I’m currently working on a portrait of Canadian Astronaut Chris Hadfield. The reference that I’m using is from a Youtube video, so even in web HD, the quality isn’t great. I’m used to working with poor quality reference from time to time, and it’s actually a good thing when it comes to portraits, as long as the quality isn’t too bad. If the quality were perfect, I might rely too much on the photo and there wouldn’t be enough art in it, just replication.
A common practice in painting from photos is using the grid method. The short explanation is that you divide your reference photo into grids, then you divide your canvas into equally proportioned grids. This helps a person establish where the major landmarks fall on the reference photo and suggests that those same landmarks should fall in the same place on the canvas grid. Here’s a very basic explanation of The Gridding Method if mine doesn’t do a decent job of it.
Norman Rockwell, Leonardo da Vinci and many other artists of note would use the grid method in their work. Some artists consider it cheating, but then again, I’ve met artists who say I’m not a real artist because I sell my work commercially. Art for a living is not a profession for anybody with thin skin and there is often no harsher critic than another artist. I don’t have the rare skill to paint a person’s likeness from memory, so I need photo reference, as do most portrait artists. My take on the grid method is that it is a tool that has its place, but I wouldn’t rely on it completely. Photoshop has the ability to apply grids in any configuration over your image. It’s under Preferences > Guides, Grids, and Slices. When I do use it, I choose percentages, but you can choose more precise methods of measurement as well. 7 percent is pretty small, but you’ll see why I chose that at the end of the post.
I never use the grid at all when I’m painting my Totem paintings because they’re not supposed to look like the reference photos. Nor would I use grids when doing caricature work, because exact proportions would defeat the whole purpose.
Just to prove that I can paint without the grid method, this is a portrait of James Whitmore that I did on the iPad, where grids weren’t possible. I had a photo, the iPad, and nothing but time. It did take quite awhile, and a big challenge was the low resolution possible with the first gen iPad, but I’m pleased with the likeness I was able to achieve.
I try to only use the grid method when I’m stuck on something in a realistic portrait of a person or know that something is wrong and just can’t quite see it. For example, when I’m working on a likeness of a person, I may know that there’s something wrong with the eyes, but can’t figure it out. I’ll flip the canvas horizontally, vertically, try all of my tricks and still be stuck. By using the grids, I’ll see that it could be something as simple as the corner of the eye is in the wrong place or the iris doesn’t have the correct curve. I only use the grids when a painting is in the middle stages. Once the likeness is there, I don’t use them anymore, because I find that relying on it too much makes the subject of a portrait look wooden. I pride myself in the personality and life in my images and that doesn’t come from accurate placement of features, but from artistic impression of the subject. This is also the reason I paint people that inspire me or characters I feel a connection with, because that helps me with the feeling of the work. Having the tools is easy, knowing when to use them comes from experience.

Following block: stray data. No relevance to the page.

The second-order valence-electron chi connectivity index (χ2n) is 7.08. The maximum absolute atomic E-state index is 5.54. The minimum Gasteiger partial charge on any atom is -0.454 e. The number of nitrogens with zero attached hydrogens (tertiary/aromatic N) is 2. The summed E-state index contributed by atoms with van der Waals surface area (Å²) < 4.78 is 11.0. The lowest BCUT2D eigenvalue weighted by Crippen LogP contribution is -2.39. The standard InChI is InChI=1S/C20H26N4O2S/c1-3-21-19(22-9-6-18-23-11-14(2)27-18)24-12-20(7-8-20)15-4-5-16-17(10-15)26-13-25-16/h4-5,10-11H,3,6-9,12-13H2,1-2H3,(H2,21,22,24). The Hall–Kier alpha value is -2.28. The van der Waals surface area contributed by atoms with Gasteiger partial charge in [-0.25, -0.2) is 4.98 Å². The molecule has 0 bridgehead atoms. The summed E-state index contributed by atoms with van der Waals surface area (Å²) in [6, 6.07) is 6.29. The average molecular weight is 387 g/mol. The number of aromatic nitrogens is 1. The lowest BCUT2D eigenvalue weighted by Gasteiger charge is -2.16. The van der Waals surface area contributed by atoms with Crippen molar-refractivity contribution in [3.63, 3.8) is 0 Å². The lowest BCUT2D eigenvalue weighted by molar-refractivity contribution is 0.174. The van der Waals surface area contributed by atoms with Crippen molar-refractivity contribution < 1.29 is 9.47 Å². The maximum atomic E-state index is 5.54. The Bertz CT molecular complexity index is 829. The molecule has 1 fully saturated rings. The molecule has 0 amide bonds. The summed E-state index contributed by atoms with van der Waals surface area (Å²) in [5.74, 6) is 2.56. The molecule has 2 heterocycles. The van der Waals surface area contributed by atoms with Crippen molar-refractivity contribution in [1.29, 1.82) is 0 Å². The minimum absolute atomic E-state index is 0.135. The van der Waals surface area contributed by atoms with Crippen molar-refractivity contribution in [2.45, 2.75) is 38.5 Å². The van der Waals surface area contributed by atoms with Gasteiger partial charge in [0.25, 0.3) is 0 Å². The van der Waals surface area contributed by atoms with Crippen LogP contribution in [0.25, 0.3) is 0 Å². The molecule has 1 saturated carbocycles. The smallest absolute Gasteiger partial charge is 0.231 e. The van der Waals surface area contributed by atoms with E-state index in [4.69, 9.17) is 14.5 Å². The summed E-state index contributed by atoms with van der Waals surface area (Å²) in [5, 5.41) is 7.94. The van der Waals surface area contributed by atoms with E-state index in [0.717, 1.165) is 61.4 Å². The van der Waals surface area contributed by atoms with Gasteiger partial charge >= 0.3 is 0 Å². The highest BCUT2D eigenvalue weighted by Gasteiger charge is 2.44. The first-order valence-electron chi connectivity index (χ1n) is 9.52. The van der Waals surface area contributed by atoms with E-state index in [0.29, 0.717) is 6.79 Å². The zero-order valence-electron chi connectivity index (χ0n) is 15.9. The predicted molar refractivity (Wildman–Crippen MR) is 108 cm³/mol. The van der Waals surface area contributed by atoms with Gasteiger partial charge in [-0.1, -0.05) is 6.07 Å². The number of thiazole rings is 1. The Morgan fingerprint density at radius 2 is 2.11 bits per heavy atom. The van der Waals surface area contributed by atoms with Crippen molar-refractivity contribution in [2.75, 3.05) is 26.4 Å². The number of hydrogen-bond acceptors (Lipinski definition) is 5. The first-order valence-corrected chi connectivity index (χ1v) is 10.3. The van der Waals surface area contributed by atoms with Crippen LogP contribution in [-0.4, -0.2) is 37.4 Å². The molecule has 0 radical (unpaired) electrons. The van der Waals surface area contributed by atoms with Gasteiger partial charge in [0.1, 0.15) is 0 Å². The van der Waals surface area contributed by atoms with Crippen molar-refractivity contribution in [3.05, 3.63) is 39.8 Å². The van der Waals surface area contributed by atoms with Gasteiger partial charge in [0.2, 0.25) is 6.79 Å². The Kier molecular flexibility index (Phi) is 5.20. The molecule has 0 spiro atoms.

Here’s a challenge I faced this morning on the current painting of Chris Hadfield. In the reference image I’m using, his mission patch is clearly visible on his shirt. Because I’m trying to capture a moment, I want to include that in the painting. I went back and forth on how to do it. That mission patch is readily available online in pristine condition, just as the designer would have finished it. One way to do it was just paste the perfect image in position, use the distort and warp tools, maybe rough it up a bit with a texture brush, add a little blur and it’s done, quick and easy. Another way I could do it, was do a vector trace of the graphic, basically just using the pen tool, trace over the coloured elements, convert them to paths, fill with colour, distort, warp, place, texture, blur, done.
So why didn’t I do either of those? With a logo in an editorial cartoon, I do that all the time, and I’m fine with it. Usually on a tight deadline, it’s a satirical commentary, and an accurate logo that I’ve recreated with the pen tool by tracing over it is something I’m comfortable doing because of the context. It’s part of the job and spending 20 hours on each editorial cartoon would be career suicide. With the painting, however, it felt like cheating. To somebody else, it might not have, and that’s OK. Everybody needs to make their own choices. I just know that had I done either of those, I’d finish the painting, would probably like the end result, but every time I look at that patch, it’s going to bother me.
So I decided that for the patch, I would use the grid method to help with the accuracy of the pieces in the patch, but paint it as I see it in the reference image. It’s going to take me quite awhile longer to paint the patch, but I’ll be happier with it in the end. As you can see from the above reference image on the left and painting on the right, I’ve got a long way to go to get it right, but it’s not like it’s wasted time because I’m still learning from every painting I do. In the end, I’ll be happier with the painting, so it’s time well spent.